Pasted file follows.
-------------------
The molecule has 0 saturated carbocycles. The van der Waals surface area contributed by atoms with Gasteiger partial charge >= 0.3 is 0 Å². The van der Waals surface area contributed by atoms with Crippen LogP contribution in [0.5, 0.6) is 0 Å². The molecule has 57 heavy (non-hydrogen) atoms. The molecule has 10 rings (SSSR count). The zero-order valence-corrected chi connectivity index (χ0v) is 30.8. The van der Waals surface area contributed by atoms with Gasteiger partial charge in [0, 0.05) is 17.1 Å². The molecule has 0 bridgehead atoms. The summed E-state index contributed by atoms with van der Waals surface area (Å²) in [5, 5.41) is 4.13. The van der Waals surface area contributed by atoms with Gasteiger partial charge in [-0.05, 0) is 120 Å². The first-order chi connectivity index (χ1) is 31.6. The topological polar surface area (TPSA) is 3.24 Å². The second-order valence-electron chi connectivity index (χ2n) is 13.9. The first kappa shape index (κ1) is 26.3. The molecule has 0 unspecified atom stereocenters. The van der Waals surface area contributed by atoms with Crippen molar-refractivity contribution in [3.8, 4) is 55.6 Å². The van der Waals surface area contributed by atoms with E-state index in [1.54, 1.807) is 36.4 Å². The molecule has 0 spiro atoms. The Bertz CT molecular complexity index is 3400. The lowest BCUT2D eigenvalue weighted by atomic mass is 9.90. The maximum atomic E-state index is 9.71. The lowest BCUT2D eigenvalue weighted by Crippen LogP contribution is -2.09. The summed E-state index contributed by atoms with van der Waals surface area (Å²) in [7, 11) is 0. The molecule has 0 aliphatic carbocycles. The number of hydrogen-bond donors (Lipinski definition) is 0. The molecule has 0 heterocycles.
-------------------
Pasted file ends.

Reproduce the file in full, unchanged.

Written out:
The molecule has 0 saturated carbocycles. The van der Waals surface area contributed by atoms with Gasteiger partial charge >= 0.3 is 0 Å². The van der Waals surface area contributed by atoms with Crippen LogP contribution in [0.5, 0.6) is 0 Å². The molecule has 57 heavy (non-hydrogen) atoms. The molecule has 10 rings (SSSR count). The zero-order valence-corrected chi connectivity index (χ0v) is 30.8. The van der Waals surface area contributed by atoms with Gasteiger partial charge in [0, 0.05) is 17.1 Å². The molecule has 0 bridgehead atoms. The summed E-state index contributed by atoms with van der Waals surface area (Å²) in [5, 5.41) is 4.13. The van der Waals surface area contributed by atoms with Gasteiger partial charge in [-0.05, 0) is 120 Å². The first-order chi connectivity index (χ1) is 31.6. The topological polar surface area (TPSA) is 3.24 Å². The second-order valence-electron chi connectivity index (χ2n) is 13.9. The first kappa shape index (κ1) is 26.3. The molecule has 0 unspecified atom stereocenters. The van der Waals surface area contributed by atoms with Crippen molar-refractivity contribution in [3.8, 4) is 55.6 Å². The van der Waals surface area contributed by atoms with E-state index in [1.54, 1.807) is 36.4 Å². The molecule has 0 spiro atoms. The Bertz CT molecular complexity index is 3400. The lowest BCUT2D eigenvalue weighted by atomic mass is 9.90. The maximum atomic E-state index is 9.71. The lowest BCUT2D eigenvalue weighted by Crippen LogP contribution is -2.09. The summed E-state index contributed by atoms with van der Waals surface area (Å²) in [7, 11) is 0. The molecule has 0 aliphatic carbocycles. The number of hydrogen-bond donors (Lipinski definition) is 0. The molecule has 0 heterocycles.